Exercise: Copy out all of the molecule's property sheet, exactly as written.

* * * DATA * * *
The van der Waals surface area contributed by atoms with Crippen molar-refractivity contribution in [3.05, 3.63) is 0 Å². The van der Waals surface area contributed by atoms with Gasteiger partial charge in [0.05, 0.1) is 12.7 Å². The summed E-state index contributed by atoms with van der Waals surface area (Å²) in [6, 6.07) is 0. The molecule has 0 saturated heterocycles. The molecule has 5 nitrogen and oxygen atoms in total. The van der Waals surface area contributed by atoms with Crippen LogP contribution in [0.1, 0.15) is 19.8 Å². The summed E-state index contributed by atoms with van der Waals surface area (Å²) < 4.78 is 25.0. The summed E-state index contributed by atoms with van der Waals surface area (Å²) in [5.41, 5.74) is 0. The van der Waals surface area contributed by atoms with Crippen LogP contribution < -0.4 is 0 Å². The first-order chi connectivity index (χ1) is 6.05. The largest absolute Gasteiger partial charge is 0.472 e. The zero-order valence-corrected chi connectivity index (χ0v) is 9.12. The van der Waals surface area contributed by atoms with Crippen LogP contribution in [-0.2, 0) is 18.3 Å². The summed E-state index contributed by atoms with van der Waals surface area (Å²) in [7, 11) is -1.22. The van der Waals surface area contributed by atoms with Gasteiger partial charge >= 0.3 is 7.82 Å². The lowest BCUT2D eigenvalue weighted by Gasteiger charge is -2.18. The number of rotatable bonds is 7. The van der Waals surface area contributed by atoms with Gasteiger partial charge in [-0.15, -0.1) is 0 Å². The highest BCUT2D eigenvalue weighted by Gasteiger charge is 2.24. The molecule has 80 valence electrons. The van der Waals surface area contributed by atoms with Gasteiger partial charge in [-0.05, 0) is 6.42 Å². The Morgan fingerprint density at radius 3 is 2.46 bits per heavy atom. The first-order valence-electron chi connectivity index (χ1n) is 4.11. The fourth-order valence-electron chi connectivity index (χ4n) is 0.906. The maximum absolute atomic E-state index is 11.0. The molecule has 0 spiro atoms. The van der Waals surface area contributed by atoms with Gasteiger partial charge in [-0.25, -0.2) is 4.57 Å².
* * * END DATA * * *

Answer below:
The van der Waals surface area contributed by atoms with Crippen molar-refractivity contribution in [3.05, 3.63) is 0 Å². The van der Waals surface area contributed by atoms with Gasteiger partial charge in [0.05, 0.1) is 12.7 Å². The summed E-state index contributed by atoms with van der Waals surface area (Å²) in [6, 6.07) is 0. The molecule has 0 saturated heterocycles. The molecule has 5 nitrogen and oxygen atoms in total. The van der Waals surface area contributed by atoms with Crippen LogP contribution in [0.1, 0.15) is 19.8 Å². The summed E-state index contributed by atoms with van der Waals surface area (Å²) < 4.78 is 25.0. The summed E-state index contributed by atoms with van der Waals surface area (Å²) in [5.41, 5.74) is 0. The van der Waals surface area contributed by atoms with Crippen LogP contribution < -0.4 is 0 Å². The first-order chi connectivity index (χ1) is 6.05. The largest absolute Gasteiger partial charge is 0.472 e. The zero-order valence-corrected chi connectivity index (χ0v) is 9.12. The van der Waals surface area contributed by atoms with Crippen LogP contribution in [-0.2, 0) is 18.3 Å². The summed E-state index contributed by atoms with van der Waals surface area (Å²) in [7, 11) is -1.22. The van der Waals surface area contributed by atoms with Gasteiger partial charge >= 0.3 is 7.82 Å². The lowest BCUT2D eigenvalue weighted by Gasteiger charge is -2.18. The number of rotatable bonds is 7. The van der Waals surface area contributed by atoms with Gasteiger partial charge in [-0.15, -0.1) is 0 Å². The highest BCUT2D eigenvalue weighted by Gasteiger charge is 2.24. The molecule has 80 valence electrons. The van der Waals surface area contributed by atoms with Gasteiger partial charge in [-0.05, 0) is 6.42 Å². The Morgan fingerprint density at radius 3 is 2.46 bits per heavy atom. The first-order valence-electron chi connectivity index (χ1n) is 4.11. The fourth-order valence-electron chi connectivity index (χ4n) is 0.906. The maximum absolute atomic E-state index is 11.0. The molecule has 0 spiro atoms. The van der Waals surface area contributed by atoms with Gasteiger partial charge in [-0.25, -0.2) is 4.57 Å².